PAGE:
The seventh Slow Food International Congress was held recently in Chengdu in China, the capital of the province of Sichuan. The UNESCO capital of Gastronomy and now officially a Slow Food City.
China was honoured to be chosen as a venue for the Congress which focused on the impact of climatic change on countries and communities around the world. Banners were erected throughout the city of 14 million people to welcome the 500 delegates from 90+ countries. The strong message “Change your Food – Stop Climate Change”.
For whatever reason or reasons, climate change is a reality – it’s probably part cyclical but there’s no doubt that many elements of modern day living contribute to the problem not least our present industrial food system which is estimated to produce 40% plus of all the greenhouse emissions.
It was also painfully obvious that many of the countries like Bangladesh, Senegal, Kenya, Moritania, Burkino Faso, that are experiencing the greatest impact of climate change did little or nothing to contribute to the problem. It will be our present 10 year olds and younger who will have to cope with the devastation our generation has contributed to with reckless abandon.
Chengdu is famous for its Giant Panda breeding program which we visited but I’ll concentrate on food in this column.
Chengdu and the province of Sichuan have the most bio diverse cuisine of any region in China. We ate brilliantly from the time we arrived till we left a week later. A small group of Slow Food delegates who signed up for pre congress trips were fortunate to be granted access to places not normally open to westerners including the venue where the original spicy Pixian Doobanjiang or Douban sauce is made. This feisty chilli sauce is described as the soul of Sichuan food and it becomes pretty addictive, a quintessential Chinese flavour.
It’s been made since 1666 between the end of the Ming and the beginning of the Qing dynasties. During the Huguang Tian Sichuan migration at that time, one of the Chen family ancestors discovered that the fava beans they were bringing with them as the staple had gone mouldy so rather than throw them away they decided to try to dry them in the sun. The emperor tried with them with lots of chilli and discovered it was a brilliant combination so out of that was born the fermented sauce that’s now a fundamental condiment in Sichuan food. From there we went to visit the Sichuan Museum the only one of its kind in China. It was situated in a beautiful garden and apart from an intriguing collection of cooking implements dating back almost 3,000 years it had a fantastic restaurant and houses the Kitchen God Zaotang to whom we all bowed and offered incense in the traditional way.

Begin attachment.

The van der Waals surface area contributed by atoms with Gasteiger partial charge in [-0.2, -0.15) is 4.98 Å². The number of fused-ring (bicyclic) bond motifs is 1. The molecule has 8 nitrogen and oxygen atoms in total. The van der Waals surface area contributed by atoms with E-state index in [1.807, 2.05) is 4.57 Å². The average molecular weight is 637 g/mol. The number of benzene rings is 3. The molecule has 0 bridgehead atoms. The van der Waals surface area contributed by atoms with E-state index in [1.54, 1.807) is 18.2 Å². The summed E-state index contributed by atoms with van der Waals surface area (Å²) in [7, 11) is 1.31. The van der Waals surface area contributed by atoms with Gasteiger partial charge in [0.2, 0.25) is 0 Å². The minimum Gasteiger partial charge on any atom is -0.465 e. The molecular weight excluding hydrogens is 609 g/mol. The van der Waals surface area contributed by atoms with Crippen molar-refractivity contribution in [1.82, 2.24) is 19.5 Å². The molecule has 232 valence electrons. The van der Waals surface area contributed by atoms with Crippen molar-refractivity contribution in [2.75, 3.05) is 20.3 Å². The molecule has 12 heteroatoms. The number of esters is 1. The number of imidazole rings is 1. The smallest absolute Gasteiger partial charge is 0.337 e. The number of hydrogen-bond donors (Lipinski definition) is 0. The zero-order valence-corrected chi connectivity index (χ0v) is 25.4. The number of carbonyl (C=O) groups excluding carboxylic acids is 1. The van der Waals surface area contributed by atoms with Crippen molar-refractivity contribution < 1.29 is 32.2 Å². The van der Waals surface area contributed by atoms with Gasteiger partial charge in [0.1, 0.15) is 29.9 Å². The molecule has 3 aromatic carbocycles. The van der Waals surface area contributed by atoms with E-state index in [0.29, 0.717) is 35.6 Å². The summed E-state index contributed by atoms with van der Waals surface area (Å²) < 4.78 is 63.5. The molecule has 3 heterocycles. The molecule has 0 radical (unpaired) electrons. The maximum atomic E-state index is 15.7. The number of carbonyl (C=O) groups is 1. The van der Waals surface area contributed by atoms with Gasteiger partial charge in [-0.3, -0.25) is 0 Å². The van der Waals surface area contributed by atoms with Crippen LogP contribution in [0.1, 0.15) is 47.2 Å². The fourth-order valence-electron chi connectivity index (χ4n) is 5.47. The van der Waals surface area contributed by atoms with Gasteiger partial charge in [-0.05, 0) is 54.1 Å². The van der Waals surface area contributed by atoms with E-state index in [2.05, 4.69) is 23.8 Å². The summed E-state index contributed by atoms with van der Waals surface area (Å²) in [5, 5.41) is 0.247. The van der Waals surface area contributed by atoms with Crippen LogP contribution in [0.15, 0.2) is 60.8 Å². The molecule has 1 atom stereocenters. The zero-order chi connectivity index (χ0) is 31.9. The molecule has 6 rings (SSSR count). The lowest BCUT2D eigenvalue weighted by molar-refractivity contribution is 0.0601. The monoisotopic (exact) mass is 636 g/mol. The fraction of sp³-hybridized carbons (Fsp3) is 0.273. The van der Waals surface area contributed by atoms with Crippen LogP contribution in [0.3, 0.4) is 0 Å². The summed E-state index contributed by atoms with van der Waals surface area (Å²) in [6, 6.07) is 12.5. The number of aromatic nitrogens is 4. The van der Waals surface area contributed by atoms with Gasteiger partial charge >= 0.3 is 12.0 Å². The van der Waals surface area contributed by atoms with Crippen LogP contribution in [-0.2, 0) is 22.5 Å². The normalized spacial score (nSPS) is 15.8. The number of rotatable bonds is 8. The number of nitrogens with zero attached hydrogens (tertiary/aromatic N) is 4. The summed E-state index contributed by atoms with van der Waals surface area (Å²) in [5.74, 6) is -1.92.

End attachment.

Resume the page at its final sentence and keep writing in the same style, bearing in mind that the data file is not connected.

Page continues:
We ate 10 or 12 dishes and one was more delicious than the last. I particularly remember a silky bean curd with chilli sauce, roasted peanuts and coriander.
The Chengdu Spice Market was another highlight. Stall after stall piled high with spices. Sichuan peppercorns, both green and red, cassia, cardamom, lots of medicinal spices, tons of chilli peppers, dried mushrooms – wood ears, shiitake, enoki….dried cuttle fish, dried shrimps, dried scallops, dried bean curd, sea cucumbers, sacks of brown, white and black rice, soya beans and a multitude of grains, nigella seeds and vats of fermented vegetables and sauces. We had lunch in the Tibetan Quarter an area, jam packed with tea rooms and little shops selling Buddha artefacts, prayer books and fine teas.
In a traditional Tibetan restaurant, we ate yak in lots of different ways and at last I got to taste yak milk with butter, definitely an acquired tasted but I loved it. Several very complex dishes including a yak blood sausage with star anise and chilli. Lots of chilli around here and Sichuan food is known to be particularly spicy. We also visited some organic farmers about three and a half hours north of Chengdu which gave us an opportunity to see the Chinese countryside.
We stopped at a motorway café for a ‘comfort break’, fascinating to see what was for sale in the supermarket. Lots of edible ‘food like substances’ and cooked chicken feet, drumsticks and pig snouts in little packets like tayto crisps to snack on…. Both in restaurants and in the food areas of shops, all the staff seem to wear masks…very off putting…Later our tour organisers told us were the first group apart from a CNN crew to get permission from the government to go to this area…eventually we go to the farm of Sun Wenxiang and his family near Qilong Village in Hongyha-Xian county.
Street food and night markets in Asian Cities always intrigue me; one gets a real taste of the country. Here in China, they are very keen on offal, chicken feet, rabbit, duck and chicken heads are everywhere, pig tails and snouts are favourites, necks and gizzards. In a motorway café, vac packed chicken feet, pig snouts and drumsticks were available alongside potato crisps. We ate in a variety of restaurants; we scarcely ate anything twice except a steamed aubergine dish they call fish fragrant aubergines, a famous Sichuan recipe that I love.
The City of Chengdu pulled out all the stops for the 500 Slow Food delegates. At every dinner there was amazing entertainment dancers in elaborate costumes, singers, magicians….Carlo Petrini of Slow Food International thanks the city of Chengdu for the warm welcome and generous hospitality but didn’t mince his words about climatic change and the importance of supporting and rewarding those who look after the land and produce nourishing food to keep people healthy. No healthy city without a healthy countryside.
Connect with the Slow Food Network around the world…..become a Slow food Member, simply log on to www.slowfoodireland.com
Pop Up Supper Club at Ballymaloe House
Beautiful Sumayya Usmani was born and raised in Karachi in Pakistan. She is recognised by BBC Good Food as the UK’s ‘go-to’ expert for Pakistani cuisine. Sumayya who is an internationally published food writer, author and cookery teacher will be hosting the Supper Club and has chosen an exciting Pakistani inspired menu for all of us to enjoy. Places limited, booking essential. Tel: 021 4652531 Wednesday 8 November – €75 pp
Gluttony Bakery, Blackrock in Dublin make a wide variety of gluten free sandwiches, scones, traybakes, brown soda bread, dairy free white loaf ……. One can also order celebration cakes with dairy free options; people rave about the dairy free chocolate fudge cake. Check out their facebook page https://www.facebook.com/Gluttonybakery/
Chengdu Chicken Broth
My favourite Chinese breakfast.
Serves 6 approx
Makes about 3.5 litres (6 pints/15 cups)
2–3 chickens, raw or cooked chicken carcasses or a mixture of both plus giblets from the chicken (neck, heart, gizzard – save the liver for a different dish)